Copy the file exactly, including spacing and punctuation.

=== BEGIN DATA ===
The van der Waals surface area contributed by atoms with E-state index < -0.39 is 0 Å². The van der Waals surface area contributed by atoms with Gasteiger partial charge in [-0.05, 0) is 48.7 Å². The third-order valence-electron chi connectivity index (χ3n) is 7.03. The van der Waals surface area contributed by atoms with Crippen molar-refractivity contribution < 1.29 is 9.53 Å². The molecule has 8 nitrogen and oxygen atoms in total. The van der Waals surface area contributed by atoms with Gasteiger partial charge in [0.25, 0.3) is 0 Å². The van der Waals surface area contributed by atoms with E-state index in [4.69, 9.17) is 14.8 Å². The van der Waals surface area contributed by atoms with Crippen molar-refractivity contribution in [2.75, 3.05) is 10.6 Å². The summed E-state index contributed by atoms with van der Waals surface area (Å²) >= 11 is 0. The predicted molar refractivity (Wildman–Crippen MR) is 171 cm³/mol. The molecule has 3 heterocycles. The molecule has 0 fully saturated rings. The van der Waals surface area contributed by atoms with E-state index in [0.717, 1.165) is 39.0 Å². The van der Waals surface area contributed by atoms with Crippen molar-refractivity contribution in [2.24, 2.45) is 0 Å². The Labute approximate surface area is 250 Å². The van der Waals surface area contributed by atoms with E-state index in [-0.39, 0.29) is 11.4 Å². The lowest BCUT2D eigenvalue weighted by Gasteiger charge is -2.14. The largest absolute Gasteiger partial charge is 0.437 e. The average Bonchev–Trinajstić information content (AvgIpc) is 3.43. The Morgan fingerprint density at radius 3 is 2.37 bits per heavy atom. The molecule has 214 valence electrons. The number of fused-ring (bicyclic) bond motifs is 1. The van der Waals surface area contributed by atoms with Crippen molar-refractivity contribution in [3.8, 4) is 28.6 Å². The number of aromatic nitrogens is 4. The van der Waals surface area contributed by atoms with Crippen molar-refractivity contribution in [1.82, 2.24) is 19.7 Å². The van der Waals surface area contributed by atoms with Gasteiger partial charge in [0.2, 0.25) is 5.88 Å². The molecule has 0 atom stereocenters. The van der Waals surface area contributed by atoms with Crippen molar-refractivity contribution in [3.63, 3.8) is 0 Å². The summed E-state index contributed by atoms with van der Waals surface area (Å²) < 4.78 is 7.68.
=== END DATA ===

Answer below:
The van der Waals surface area contributed by atoms with E-state index < -0.39 is 0 Å². The van der Waals surface area contributed by atoms with Gasteiger partial charge in [-0.05, 0) is 48.7 Å². The third-order valence-electron chi connectivity index (χ3n) is 7.03. The van der Waals surface area contributed by atoms with Crippen molar-refractivity contribution < 1.29 is 9.53 Å². The molecule has 8 nitrogen and oxygen atoms in total. The van der Waals surface area contributed by atoms with Gasteiger partial charge in [0.25, 0.3) is 0 Å². The van der Waals surface area contributed by atoms with E-state index in [4.69, 9.17) is 14.8 Å². The van der Waals surface area contributed by atoms with Crippen molar-refractivity contribution in [2.75, 3.05) is 10.6 Å². The summed E-state index contributed by atoms with van der Waals surface area (Å²) >= 11 is 0. The predicted molar refractivity (Wildman–Crippen MR) is 171 cm³/mol. The molecule has 3 heterocycles. The molecule has 0 fully saturated rings. The van der Waals surface area contributed by atoms with E-state index in [0.717, 1.165) is 39.0 Å². The van der Waals surface area contributed by atoms with Crippen molar-refractivity contribution in [2.24, 2.45) is 0 Å². The Labute approximate surface area is 250 Å². The van der Waals surface area contributed by atoms with E-state index in [-0.39, 0.29) is 11.4 Å². The lowest BCUT2D eigenvalue weighted by Gasteiger charge is -2.14. The largest absolute Gasteiger partial charge is 0.437 e. The average Bonchev–Trinajstić information content (AvgIpc) is 3.43. The Morgan fingerprint density at radius 3 is 2.37 bits per heavy atom. The molecule has 214 valence electrons. The number of fused-ring (bicyclic) bond motifs is 1. The van der Waals surface area contributed by atoms with Crippen molar-refractivity contribution in [3.8, 4) is 28.6 Å². The number of aromatic nitrogens is 4. The van der Waals surface area contributed by atoms with Crippen molar-refractivity contribution in [1.82, 2.24) is 19.7 Å². The van der Waals surface area contributed by atoms with Gasteiger partial charge in [0.2, 0.25) is 5.88 Å². The molecule has 0 atom stereocenters. The van der Waals surface area contributed by atoms with Crippen molar-refractivity contribution in [3.63, 3.8) is 0 Å². The summed E-state index contributed by atoms with van der Waals surface area (Å²) < 4.78 is 7.68.